One of the major causes of home fires, especially during the winter and Christmas holidays.
Candles provide great warmth and ambiance to any home. It is easy to forget that such a calming artifact is an open flame that can reach 1,400 °C. Most candle fires begin in the bedroom – with a mattress or bedding cited as the first item to ignite – except during the holidays, when more people use candles precariously too close to decorations. Furniture and plastics are also cited as the first items in the home to catch fire from a lit candle.
Statistics reveal that the most common causes of fire are:
- Leaving candles unattended.
- Falling asleep while a candle is lit.
- Using candles for light.
- Candles located too close to burnable objects.
- Candles knocked over by children, pets or sudden drafts.
- Extinguish candles when leaving the room or going to sleep.
- Keep lit candles away from items that can catch fire such as toys, clothing, books, curtains, Christmas trees and paper decorations.
- Place candles in sturdy, burn-resistant containers that won’t tip over and are big enough to collect dripping wax.
- Don’t place lit candles near windows, where blinds or curtains may close or blow over them.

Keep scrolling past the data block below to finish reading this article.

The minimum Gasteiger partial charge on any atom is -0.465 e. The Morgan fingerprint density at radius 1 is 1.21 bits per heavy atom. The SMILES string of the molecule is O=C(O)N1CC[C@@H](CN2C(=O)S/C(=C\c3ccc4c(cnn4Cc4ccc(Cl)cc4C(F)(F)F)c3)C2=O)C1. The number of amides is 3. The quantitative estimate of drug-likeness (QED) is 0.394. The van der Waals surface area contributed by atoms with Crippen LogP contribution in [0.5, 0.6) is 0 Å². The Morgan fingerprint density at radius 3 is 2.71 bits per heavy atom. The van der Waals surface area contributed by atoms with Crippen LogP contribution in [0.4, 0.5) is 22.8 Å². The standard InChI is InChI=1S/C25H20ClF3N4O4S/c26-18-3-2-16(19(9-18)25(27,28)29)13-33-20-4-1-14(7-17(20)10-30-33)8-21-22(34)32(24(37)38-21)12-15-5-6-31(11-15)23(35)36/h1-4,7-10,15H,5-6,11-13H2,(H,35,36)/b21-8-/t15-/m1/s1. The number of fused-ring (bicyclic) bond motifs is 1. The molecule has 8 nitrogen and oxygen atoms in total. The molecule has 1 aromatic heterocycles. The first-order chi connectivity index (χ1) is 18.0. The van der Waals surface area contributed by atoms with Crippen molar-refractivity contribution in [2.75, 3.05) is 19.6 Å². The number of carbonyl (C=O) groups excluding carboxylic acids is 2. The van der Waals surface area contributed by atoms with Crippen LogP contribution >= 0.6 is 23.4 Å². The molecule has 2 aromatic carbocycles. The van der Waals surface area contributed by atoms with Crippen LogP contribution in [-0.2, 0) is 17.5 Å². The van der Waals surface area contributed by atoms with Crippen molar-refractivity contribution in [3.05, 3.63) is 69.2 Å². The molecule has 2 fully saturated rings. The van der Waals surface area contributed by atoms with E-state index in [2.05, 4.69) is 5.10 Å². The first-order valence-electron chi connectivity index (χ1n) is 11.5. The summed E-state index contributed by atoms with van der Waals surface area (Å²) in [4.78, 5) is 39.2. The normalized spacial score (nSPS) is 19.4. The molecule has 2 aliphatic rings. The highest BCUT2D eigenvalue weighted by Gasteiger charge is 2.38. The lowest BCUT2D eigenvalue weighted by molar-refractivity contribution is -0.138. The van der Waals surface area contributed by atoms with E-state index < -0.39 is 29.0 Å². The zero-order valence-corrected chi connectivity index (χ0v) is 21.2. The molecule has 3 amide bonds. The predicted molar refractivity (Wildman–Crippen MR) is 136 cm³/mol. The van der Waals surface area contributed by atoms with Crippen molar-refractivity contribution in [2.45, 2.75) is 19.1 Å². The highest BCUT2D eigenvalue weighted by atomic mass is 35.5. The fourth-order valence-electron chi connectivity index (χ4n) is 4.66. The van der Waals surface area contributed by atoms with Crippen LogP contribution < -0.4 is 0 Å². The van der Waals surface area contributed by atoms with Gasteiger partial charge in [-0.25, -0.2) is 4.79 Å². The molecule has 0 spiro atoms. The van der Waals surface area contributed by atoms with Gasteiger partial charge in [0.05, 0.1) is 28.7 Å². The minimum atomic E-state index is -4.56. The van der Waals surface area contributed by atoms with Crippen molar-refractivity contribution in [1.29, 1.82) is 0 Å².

- Don’t use candles in high traffic areas where children or pets could knock them over.
- Never let candles burn out completely. Extinguish them when they get to within two inches of the holder or decorative material.
- Never leave children or pets alone in a room with lit candles.
- Do not allow older children to light candles in their bedrooms. A forgotten candle or an accident is all it takes to start a fire.
- During power outages, exercise caution when using candles as a light source. Many destructive fires start when potential fire hazards go unnoticed in the dark.
- Never use a candle for light when fuelling equipment such as a camp fuel heater or lantern.
- Keep candle wicks short at all times. Trim the wick to one-quarter inch (6.4 mm).
- Be wary of buying novelty candles. Avoid candles surrounded by flammable paint, paper, dried flowers, or breakable/meltable containers.
- Extinguish taper and pillar candles when they burn to within two inches of the holder, and container candles before the last half-inch of wax begins to melt.
- When buying or using novelty candles, try to determine if they pose a potential fire hazard (if they contain a combustible component for instance). If they do, or if you suspect that they might, inform your local fire department.
- Use extreme caution when carrying a lit candle, holding it well away from your clothes and any combustibles that may be along your path.
- There are no legal standards or regulations for candles, including their make, design, safety features, location or use.
- Candles are not tested by a testing agency for safety before they are put on the market for you to buy.